You may notice that the websites you read my material on are supported by advertiser dollars – but those dollars don’t impact what I write or what I get to cover. Nothing should be able to stop a good journalist from being a truth-teller and a tireless pursuer of fact.

    Political implications of mistrust

    Bankman-Fried has had tendrils that wrapped around so many entities within and outside of the digital assets industry – it’s hard to tell what’s legitimate anymore.

    It seems that even those of us working in the margins of the cryptocurrency industry are going to be directly impacted by the avalanche of distrust that Sam Bankman-Fried and FTX have set off.

    The revelation of Bankman-Fried's funding of CoinDesk competitor The Block comes at a time when trust in the media is at an all-time low, especially online where the depths of social media censorship and cooperation with public and political officials are only now being seriously plunged.

    But SBF’s influence didn’t stop there. On Tuesday, a federal indictment was unsealed in New York alleging that FTX client funds were used to fund the campaigns of recently elected public officials from both major parties, in hopes of influencing the future direction of crypto regulations.

    Nevermind that we’re also in an era of declining trust in elections and public institutions that has led to civil unrest at the U.S. Capitol in recent years.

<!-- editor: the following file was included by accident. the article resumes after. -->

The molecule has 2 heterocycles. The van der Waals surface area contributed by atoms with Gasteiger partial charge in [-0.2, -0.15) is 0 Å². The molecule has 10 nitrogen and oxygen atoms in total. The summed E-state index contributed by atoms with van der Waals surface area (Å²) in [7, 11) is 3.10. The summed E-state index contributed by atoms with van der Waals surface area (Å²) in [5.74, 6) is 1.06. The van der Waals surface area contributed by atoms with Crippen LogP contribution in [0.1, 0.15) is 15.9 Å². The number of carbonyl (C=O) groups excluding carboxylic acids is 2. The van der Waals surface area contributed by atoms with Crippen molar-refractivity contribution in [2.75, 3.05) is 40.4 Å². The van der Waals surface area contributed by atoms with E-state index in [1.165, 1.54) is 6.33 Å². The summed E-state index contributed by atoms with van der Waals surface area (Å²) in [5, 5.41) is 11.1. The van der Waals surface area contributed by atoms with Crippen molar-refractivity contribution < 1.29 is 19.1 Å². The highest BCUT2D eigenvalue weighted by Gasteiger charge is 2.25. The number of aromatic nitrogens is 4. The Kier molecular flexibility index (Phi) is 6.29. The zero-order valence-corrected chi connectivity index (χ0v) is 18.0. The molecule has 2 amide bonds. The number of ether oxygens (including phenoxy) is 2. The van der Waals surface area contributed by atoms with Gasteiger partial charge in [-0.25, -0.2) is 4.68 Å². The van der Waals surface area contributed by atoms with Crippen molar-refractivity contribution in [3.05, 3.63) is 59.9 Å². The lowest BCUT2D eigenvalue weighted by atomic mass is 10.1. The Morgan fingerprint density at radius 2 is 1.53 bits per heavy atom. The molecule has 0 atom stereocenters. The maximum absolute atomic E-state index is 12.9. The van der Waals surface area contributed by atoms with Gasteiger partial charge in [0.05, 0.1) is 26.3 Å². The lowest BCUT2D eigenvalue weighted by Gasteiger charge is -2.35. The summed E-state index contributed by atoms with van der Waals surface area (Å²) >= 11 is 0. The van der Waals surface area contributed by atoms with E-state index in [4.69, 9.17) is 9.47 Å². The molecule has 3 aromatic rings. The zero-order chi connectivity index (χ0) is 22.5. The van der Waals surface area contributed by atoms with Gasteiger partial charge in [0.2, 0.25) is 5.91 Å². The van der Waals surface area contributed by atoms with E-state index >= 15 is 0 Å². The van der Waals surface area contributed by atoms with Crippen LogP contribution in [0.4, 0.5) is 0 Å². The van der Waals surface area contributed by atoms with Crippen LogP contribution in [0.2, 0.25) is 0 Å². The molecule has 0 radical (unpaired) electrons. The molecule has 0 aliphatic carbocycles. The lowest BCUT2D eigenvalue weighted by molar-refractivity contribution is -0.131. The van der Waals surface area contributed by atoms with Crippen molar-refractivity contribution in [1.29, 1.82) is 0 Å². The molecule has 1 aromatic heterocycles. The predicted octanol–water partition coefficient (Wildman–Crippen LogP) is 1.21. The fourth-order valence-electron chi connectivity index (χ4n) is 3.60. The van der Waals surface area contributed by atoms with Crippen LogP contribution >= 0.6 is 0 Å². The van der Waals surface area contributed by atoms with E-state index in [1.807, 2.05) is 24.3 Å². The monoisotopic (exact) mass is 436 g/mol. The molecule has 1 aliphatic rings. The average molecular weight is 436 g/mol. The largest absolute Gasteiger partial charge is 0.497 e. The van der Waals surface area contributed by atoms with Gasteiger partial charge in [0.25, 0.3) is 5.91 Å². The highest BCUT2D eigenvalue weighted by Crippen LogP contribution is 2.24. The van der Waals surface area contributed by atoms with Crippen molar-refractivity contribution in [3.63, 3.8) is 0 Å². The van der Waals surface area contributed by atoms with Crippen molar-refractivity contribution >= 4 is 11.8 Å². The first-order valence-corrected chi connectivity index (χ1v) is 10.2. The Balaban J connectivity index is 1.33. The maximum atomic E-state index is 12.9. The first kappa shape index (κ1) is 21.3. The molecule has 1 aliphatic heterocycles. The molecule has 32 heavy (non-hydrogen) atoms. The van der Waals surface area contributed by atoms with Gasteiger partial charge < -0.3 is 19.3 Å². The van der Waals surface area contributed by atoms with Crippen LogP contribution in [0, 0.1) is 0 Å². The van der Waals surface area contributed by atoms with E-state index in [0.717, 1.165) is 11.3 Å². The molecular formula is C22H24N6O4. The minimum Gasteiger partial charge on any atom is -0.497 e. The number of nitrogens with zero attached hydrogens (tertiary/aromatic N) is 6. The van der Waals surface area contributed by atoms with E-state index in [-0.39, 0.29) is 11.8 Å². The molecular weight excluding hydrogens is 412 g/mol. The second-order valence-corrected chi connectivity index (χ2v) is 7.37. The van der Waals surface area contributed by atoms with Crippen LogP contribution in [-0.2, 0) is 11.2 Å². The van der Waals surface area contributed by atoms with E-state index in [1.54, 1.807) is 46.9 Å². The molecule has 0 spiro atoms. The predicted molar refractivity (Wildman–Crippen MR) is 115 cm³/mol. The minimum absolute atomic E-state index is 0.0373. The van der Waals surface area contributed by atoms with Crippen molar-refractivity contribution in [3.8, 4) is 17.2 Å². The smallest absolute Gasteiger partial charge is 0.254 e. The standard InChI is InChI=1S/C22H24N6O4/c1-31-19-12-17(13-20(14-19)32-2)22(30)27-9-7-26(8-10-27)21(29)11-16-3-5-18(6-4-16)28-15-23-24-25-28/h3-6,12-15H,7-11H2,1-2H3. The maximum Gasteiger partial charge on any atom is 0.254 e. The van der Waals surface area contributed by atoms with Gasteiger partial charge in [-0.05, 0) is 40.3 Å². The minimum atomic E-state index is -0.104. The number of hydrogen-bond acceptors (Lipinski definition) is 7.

A word of caution

    As we come to the end of a tumultuous year, it’s still very hard to know who is really a truth-teller in the crypto industry right now, even for those of us trying to cover the industry.

    When information is tainted by questionable actors like Bankman-Fried, the deliverers of information are rendered less worthy of trust.

    This issue of misinformation is especially important to keep in mind as an investor in the crypto space. Nowhere is misinformation better reflected than in cryptocurrency prices.

    While we’ve discussed some of the fundamentals behind various crypto tokens – like the network effect and processing power – the main driver of token prices is human sentiment, and human sentiment is flawed and easily misled.

    Is bitcoin really worth $17,800? Is ether really worth $1,300? Like with many of the serious questions in finance, the best answers we have are “maybe” and “it depends.”

    Disclosure

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    CoinDesk es un galardonado medio de comunicación que cubre la industria de la criptomoneda. Sus periodistas siguen un conjunto estricto de políticas editoriales. En noviembre de 2023, CoinDesk fue adquirido por el grupo Bullish, propietario de Bullish, un intercambio de activos digitales regulado. El grupo Bullish es mayoritariamente propiedad de Block.one; ambas empresas tienen intereses en una variedad de negocios de blockchain y activos digitales y tenencias significativas de activos digitales, incluido bitcoin. CoinDesk opera como una subsidiaria independiente con un comité editorial para proteger la independencia periodística. Los empleados de CoinDesk, incluidos los periodistas, pueden recibir opciones en el grupo Bullish como parte de su compensación.